The formation of a clot in a vessel is not an infrequent event during the later stages of cancer of the stomach. As a rule the veins are more often affected than the arteries, especially those of the lower extremities. Thrombosis of the common iliac, femoral, or saphenous veins was observed in 4.5 per cent, of our cases. The condition appears to be due partly to the general debility that exists towards the end of life, and partly to the feeble action of the heart which ensues from the wasting and degeneration of its tissues. It is especially frequent in cases where the growth occupies the posterior wall of the stomach and is accompanied by intense anaemia (latent cancer). The basilic or cephalic veins of the arm, or the internal jugulars (Bouveret), are occasionally obstructed, while in rare instances most of the superficial veins of both the upper and lower extremities may be affected (Osier).
Thrombosis of the veins within the abdomen or thorax is usually due to their direct invasion by the growth. For this reason the portal trunk is most often affected, although sometimes its splenic or mesenteric tributaries are also involved. Portal thrombosis was noted in 3 per cent, of our cases, but it is probable that this figure underrates the frequency with which it takes place. Suppurative inflammation of the vein has been observed (Legg). Less frequently the inferior vena cava is invaded by a growth of the posterior surface of the stomach, or the hepatic veins by a secondary tumour of the liver ; while in one of our cases a metastasis in the superior mediastinum led to thrombosis of the right innominate vein and its tributaries.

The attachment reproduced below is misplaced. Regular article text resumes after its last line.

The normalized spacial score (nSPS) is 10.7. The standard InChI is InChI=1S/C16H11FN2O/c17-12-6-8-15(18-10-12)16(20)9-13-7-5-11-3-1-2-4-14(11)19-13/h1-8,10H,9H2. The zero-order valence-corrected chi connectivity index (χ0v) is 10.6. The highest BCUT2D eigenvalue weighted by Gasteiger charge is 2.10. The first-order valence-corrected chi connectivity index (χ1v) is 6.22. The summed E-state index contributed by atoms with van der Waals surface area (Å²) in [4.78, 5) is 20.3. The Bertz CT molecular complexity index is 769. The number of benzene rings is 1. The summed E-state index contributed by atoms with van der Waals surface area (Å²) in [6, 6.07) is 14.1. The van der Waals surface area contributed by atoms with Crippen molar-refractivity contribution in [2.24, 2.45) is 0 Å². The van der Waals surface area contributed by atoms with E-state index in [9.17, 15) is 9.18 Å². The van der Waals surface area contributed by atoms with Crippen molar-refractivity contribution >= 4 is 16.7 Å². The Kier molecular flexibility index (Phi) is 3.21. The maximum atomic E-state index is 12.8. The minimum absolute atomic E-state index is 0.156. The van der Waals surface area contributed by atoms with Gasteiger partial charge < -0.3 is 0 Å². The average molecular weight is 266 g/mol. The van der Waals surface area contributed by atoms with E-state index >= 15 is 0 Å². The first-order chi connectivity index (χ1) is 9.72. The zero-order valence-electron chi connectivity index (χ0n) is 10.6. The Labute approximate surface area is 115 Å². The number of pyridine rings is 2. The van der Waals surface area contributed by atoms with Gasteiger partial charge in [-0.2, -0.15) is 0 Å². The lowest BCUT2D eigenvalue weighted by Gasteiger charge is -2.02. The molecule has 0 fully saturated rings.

Thrombosis of arteries is comparatively rare, and is usually preceded by atheroma, unless the vessel is directly involved by the neoplasm. It has been observed to take place in the middle cerebral (Merklen, Flint), posterior tibial, and left subclavian (Langlet), as well as in the splenic, hepatic, colic, mesenteric, and renal trunks. In one case we found simultaneous occlusion of the splenic, right renal, and right posterior tibial arteries. Ante-mortem clots in the cavities of the heart and in the pulmonary artery are usually present when death has been preceded by coma.